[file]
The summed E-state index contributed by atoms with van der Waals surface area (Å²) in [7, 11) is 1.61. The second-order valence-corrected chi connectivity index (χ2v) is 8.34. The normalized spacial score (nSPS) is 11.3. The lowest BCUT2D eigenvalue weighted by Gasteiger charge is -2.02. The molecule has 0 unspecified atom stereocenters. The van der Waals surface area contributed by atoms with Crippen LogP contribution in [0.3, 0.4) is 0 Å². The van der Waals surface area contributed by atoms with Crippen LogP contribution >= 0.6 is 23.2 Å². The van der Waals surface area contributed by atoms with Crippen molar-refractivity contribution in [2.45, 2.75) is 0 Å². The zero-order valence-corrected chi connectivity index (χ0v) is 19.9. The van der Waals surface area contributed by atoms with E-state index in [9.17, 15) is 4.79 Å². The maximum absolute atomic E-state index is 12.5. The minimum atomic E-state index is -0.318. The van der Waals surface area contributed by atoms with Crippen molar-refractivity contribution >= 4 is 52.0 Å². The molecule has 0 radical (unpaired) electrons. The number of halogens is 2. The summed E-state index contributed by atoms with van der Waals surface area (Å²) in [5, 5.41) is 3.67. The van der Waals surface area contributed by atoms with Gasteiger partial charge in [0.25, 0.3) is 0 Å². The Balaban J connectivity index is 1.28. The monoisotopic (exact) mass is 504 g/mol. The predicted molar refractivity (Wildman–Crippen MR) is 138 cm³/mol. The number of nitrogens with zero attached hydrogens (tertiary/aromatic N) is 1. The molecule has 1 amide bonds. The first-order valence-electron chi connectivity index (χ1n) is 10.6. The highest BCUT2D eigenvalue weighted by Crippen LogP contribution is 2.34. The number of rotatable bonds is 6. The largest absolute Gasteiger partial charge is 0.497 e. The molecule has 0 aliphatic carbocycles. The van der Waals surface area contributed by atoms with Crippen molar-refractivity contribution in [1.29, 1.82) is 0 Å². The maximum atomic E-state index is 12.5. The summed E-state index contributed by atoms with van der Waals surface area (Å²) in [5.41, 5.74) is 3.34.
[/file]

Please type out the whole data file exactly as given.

The summed E-state index contributed by atoms with van der Waals surface area (Å²) in [7, 11) is 1.61. The second-order valence-corrected chi connectivity index (χ2v) is 8.34. The normalized spacial score (nSPS) is 11.3. The lowest BCUT2D eigenvalue weighted by Gasteiger charge is -2.02. The molecule has 0 unspecified atom stereocenters. The van der Waals surface area contributed by atoms with Crippen LogP contribution in [0.3, 0.4) is 0 Å². The van der Waals surface area contributed by atoms with Crippen LogP contribution >= 0.6 is 23.2 Å². The van der Waals surface area contributed by atoms with Crippen molar-refractivity contribution in [2.45, 2.75) is 0 Å². The zero-order valence-corrected chi connectivity index (χ0v) is 19.9. The van der Waals surface area contributed by atoms with E-state index in [9.17, 15) is 4.79 Å². The maximum absolute atomic E-state index is 12.5. The minimum atomic E-state index is -0.318. The van der Waals surface area contributed by atoms with Crippen molar-refractivity contribution >= 4 is 52.0 Å². The molecule has 0 radical (unpaired) electrons. The number of halogens is 2. The summed E-state index contributed by atoms with van der Waals surface area (Å²) in [5, 5.41) is 3.67. The van der Waals surface area contributed by atoms with Gasteiger partial charge in [0.25, 0.3) is 0 Å². The Balaban J connectivity index is 1.28. The monoisotopic (exact) mass is 504 g/mol. The predicted molar refractivity (Wildman–Crippen MR) is 138 cm³/mol. The number of nitrogens with zero attached hydrogens (tertiary/aromatic N) is 1. The molecule has 1 amide bonds. The first-order valence-electron chi connectivity index (χ1n) is 10.6. The highest BCUT2D eigenvalue weighted by Crippen LogP contribution is 2.34. The number of rotatable bonds is 6. The largest absolute Gasteiger partial charge is 0.497 e. The molecule has 0 aliphatic carbocycles. The van der Waals surface area contributed by atoms with Crippen molar-refractivity contribution in [1.29, 1.82) is 0 Å². The maximum atomic E-state index is 12.5. The summed E-state index contributed by atoms with van der Waals surface area (Å²) in [5.41, 5.74) is 3.34.